Ray Hanson was born in Vasa Township in Minnesota’s Goodhue County in 1895. He signed on for Marine duty in World War I and survived the horrific Battle of Belleau Wood. He was awarded a Navy Cross, a Silver Star, a Purple Heart and France’s Croix de Guerre for his heroics.
Following the Great War, Hanson attended Springfield College in Massachusetts and took a class in football fundamentals from a summer professor, Knute Rockne. His tales of a friendship with the famed coach earned Hanson the nickname “Rock.”
In 1926, Hanson came to Macomb, Ill. to teach, coach and serve as the athletic director at Western Illinois State Teachers College.
Hanson petitioned his beloved Marine Corps to allow the school to use “Fighting Leathernecks” for its athletic teams. This was approved by an act of Congress, and Western Illinois University remains the only nonmilitary school allowed to use a nickname associated with the Corps.
The 17,000-seat stadium at WIU is Hanson Field and the bulldog mascot is called “Rock.” Hanson also was responsible for the school’s saying, “It’s a great day to be a Leatherneck.”
Is that true?
“We did have a beautiful August here,” Bob Nielson said Wednesday in a phone conversation. “It was a great month to practice football.”
Nielson was announced as the 27th head football coach at Western Illinois last Dec. 19. He had been at Minnesota Duluth for 14 years — five as the football coach, four as the athletic director, and then five as both football coach and AD. His second five-year run as football coach included two national championships (2008, 2010) and a record of 62-7.
Down here, where the university’s Twin Cities branch is our focus, it came as a surprise to hear of the departure of the 53-year-old Nielson. That wasn’t the case in Duluth, where people close to UMD athletics were getting indications of frustration from Nielson over football’s status at the school.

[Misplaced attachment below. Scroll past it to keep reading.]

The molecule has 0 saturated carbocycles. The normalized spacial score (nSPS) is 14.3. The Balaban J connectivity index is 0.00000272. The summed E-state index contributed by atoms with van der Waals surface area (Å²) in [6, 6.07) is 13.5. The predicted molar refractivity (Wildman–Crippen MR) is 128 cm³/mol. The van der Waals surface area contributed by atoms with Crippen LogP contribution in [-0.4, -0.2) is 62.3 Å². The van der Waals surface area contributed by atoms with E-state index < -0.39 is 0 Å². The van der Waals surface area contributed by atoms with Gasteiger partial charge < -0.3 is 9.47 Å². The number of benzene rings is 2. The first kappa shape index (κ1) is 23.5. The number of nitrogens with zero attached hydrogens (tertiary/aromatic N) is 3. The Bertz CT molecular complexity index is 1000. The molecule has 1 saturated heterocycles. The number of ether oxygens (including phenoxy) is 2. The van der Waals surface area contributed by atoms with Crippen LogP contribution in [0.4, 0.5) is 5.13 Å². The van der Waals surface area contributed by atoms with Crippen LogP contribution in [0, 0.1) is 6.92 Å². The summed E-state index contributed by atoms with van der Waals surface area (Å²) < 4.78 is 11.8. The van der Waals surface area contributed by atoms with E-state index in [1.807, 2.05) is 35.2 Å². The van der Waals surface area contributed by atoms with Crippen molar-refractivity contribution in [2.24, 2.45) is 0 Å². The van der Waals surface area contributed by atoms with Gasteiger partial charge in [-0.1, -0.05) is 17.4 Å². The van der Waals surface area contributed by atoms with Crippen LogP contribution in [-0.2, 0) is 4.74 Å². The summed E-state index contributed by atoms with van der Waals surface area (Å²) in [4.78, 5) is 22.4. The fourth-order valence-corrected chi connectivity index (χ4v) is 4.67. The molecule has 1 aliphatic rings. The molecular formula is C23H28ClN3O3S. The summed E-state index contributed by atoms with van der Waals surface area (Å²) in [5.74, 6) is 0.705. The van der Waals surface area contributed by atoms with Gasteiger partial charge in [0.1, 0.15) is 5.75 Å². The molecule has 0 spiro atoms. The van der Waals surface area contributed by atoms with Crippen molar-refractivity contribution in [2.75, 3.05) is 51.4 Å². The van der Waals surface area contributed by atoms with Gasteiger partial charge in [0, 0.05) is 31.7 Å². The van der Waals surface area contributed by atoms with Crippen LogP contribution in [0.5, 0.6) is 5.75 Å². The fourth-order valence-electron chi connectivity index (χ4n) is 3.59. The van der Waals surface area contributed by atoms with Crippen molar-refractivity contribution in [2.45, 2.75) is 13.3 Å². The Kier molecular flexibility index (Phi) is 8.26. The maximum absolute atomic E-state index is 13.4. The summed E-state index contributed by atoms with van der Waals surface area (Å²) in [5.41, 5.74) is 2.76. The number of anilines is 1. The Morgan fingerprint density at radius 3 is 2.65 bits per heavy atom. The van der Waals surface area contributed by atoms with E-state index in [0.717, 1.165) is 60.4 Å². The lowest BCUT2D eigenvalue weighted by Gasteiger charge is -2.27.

The closest Nielson came to a hint of this in Wednesday’s conversation was in this comment:
“I was ready for a different challenge; to coach in this league against the top [FCS] programs in the country. It excited me to be here, where football is important to the university and the community.”
Even with the national championships, football couldn’t get past the third rung at UMD — obviously trailing men’s hockey in the hearts of the public, and also trailing women’s hockey in the hearts of key administrators.
There is no such problem in Macomb. Western Illinois has a football tradition and a coaching tree that includes Darrell Mudra, the coach who started the half-century of winning at North Dakota State, and Lou Saban, a legendary vagabond in the coaching business.
Mudra coached at Western Illinois (1969-73) between being the head coach at Arizona and Florida State. Saban went from Western Illinois (1957-59) to become the head coach of the Boston Patriots, the first of four such jobs in the AFL and the NFL.
Mark Hendrickson was WIU’s previous coach. The Leathernecks made the 24-team FCS playoffs in 2010 and won a game. They then fell to the bottom of the Missouri Valley Football Conference (MVFC) with a pair of 1-7 records and Hendrickson was bounced.
“There was a lot of turnover in the coaching staff in the previous three years, and that had to affect recruiting,” Nielson said. “We only have 24 juniors and seniors who have been in the program from the start of their college careers.
“So, we’re rebuilding. We’re redshirting 27 freshmen. We have a couple of wide receivers, but otherwise, we’re planning to redshirt them. We do have some transfers who are helping us.”
Trenton Norvell, a redshirt freshman, is a transfer from Cincinnati and the quarterback. The Leathernecks relied on short passing and running the ball in walkover victories against overmatched Hampton and Division II Quincy.
Today, WIU gets the Gophers at TCF Bank Stadium in one of those payola games in which many FCS programs partake.
“Next year, we have both Wisconsin and Northwestern,” Nielson said. “I don’t look at games like these as playing for a paycheck. I see them as a measure of your program. If you don’t reach, we’re not going to get where we’d like to go.”
Patrick Reusse can be heard 3-6 p.m. weekdays on AM-1500. firstname.lastname@example.org